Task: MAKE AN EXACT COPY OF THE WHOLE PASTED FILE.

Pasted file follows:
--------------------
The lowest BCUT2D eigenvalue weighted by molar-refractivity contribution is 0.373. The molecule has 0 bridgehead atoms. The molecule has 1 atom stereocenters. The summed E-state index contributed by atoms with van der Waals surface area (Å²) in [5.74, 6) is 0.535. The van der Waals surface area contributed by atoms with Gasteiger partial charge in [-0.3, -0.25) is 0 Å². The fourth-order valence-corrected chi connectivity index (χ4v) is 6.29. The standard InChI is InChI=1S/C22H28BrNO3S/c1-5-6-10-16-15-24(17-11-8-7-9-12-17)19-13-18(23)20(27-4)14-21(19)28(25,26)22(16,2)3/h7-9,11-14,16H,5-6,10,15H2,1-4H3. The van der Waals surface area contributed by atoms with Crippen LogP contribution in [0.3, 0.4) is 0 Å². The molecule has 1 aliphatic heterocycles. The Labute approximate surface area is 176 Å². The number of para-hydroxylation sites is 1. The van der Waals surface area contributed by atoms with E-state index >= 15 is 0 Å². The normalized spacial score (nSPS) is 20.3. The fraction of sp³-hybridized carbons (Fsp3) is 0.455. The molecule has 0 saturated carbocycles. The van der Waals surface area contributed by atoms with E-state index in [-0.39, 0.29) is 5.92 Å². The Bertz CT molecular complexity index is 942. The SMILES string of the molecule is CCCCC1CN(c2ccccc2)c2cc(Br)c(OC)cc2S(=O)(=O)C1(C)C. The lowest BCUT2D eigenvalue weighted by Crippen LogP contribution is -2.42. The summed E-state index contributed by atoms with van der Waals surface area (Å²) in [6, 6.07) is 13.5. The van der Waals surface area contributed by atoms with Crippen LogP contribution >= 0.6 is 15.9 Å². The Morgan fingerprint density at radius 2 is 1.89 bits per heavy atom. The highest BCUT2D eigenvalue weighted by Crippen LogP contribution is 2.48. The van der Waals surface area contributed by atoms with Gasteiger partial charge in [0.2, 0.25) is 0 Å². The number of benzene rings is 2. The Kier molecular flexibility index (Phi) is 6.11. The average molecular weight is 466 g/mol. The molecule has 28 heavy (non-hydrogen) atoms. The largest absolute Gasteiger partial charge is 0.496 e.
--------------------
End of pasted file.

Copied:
The lowest BCUT2D eigenvalue weighted by molar-refractivity contribution is 0.373. The molecule has 0 bridgehead atoms. The molecule has 1 atom stereocenters. The summed E-state index contributed by atoms with van der Waals surface area (Å²) in [5.74, 6) is 0.535. The van der Waals surface area contributed by atoms with Gasteiger partial charge in [-0.3, -0.25) is 0 Å². The fourth-order valence-corrected chi connectivity index (χ4v) is 6.29. The standard InChI is InChI=1S/C22H28BrNO3S/c1-5-6-10-16-15-24(17-11-8-7-9-12-17)19-13-18(23)20(27-4)14-21(19)28(25,26)22(16,2)3/h7-9,11-14,16H,5-6,10,15H2,1-4H3. The van der Waals surface area contributed by atoms with Crippen LogP contribution in [0.3, 0.4) is 0 Å². The molecule has 1 aliphatic heterocycles. The Labute approximate surface area is 176 Å². The number of para-hydroxylation sites is 1. The van der Waals surface area contributed by atoms with E-state index >= 15 is 0 Å². The normalized spacial score (nSPS) is 20.3. The fraction of sp³-hybridized carbons (Fsp3) is 0.455. The molecule has 0 saturated carbocycles. The van der Waals surface area contributed by atoms with E-state index in [-0.39, 0.29) is 5.92 Å². The Bertz CT molecular complexity index is 942. The SMILES string of the molecule is CCCCC1CN(c2ccccc2)c2cc(Br)c(OC)cc2S(=O)(=O)C1(C)C. The lowest BCUT2D eigenvalue weighted by Crippen LogP contribution is -2.42. The summed E-state index contributed by atoms with van der Waals surface area (Å²) in [6, 6.07) is 13.5. The van der Waals surface area contributed by atoms with Crippen LogP contribution >= 0.6 is 15.9 Å². The Morgan fingerprint density at radius 2 is 1.89 bits per heavy atom. The highest BCUT2D eigenvalue weighted by Crippen LogP contribution is 2.48. The van der Waals surface area contributed by atoms with Gasteiger partial charge in [0.2, 0.25) is 0 Å². The number of benzene rings is 2. The Kier molecular flexibility index (Phi) is 6.11. The average molecular weight is 466 g/mol. The molecule has 28 heavy (non-hydrogen) atoms. The largest absolute Gasteiger partial charge is 0.496 e.